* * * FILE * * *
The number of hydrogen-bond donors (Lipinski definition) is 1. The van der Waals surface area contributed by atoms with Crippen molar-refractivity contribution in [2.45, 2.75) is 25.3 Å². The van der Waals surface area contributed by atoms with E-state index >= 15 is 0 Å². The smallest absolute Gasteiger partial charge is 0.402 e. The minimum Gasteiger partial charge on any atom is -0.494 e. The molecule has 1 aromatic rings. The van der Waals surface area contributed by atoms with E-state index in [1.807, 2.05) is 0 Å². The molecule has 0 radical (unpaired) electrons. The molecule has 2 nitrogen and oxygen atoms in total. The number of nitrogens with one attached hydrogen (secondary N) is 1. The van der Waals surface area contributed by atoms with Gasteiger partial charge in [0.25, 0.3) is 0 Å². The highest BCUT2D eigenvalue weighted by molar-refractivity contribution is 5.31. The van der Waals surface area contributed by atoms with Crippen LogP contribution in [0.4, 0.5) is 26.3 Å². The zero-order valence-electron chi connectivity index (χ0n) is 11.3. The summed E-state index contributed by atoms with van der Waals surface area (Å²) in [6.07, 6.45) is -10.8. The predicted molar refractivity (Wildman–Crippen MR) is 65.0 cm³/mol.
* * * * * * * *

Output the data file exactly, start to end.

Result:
The number of hydrogen-bond donors (Lipinski definition) is 1. The van der Waals surface area contributed by atoms with Crippen molar-refractivity contribution in [2.45, 2.75) is 25.3 Å². The van der Waals surface area contributed by atoms with E-state index >= 15 is 0 Å². The smallest absolute Gasteiger partial charge is 0.402 e. The minimum Gasteiger partial charge on any atom is -0.494 e. The molecule has 1 aromatic rings. The van der Waals surface area contributed by atoms with E-state index in [1.807, 2.05) is 0 Å². The molecule has 0 radical (unpaired) electrons. The molecule has 2 nitrogen and oxygen atoms in total. The number of nitrogens with one attached hydrogen (secondary N) is 1. The van der Waals surface area contributed by atoms with Gasteiger partial charge in [0.25, 0.3) is 0 Å². The highest BCUT2D eigenvalue weighted by molar-refractivity contribution is 5.31. The van der Waals surface area contributed by atoms with Crippen LogP contribution in [0.4, 0.5) is 26.3 Å². The zero-order valence-electron chi connectivity index (χ0n) is 11.3. The summed E-state index contributed by atoms with van der Waals surface area (Å²) in [6.07, 6.45) is -10.8. The predicted molar refractivity (Wildman–Crippen MR) is 65.0 cm³/mol.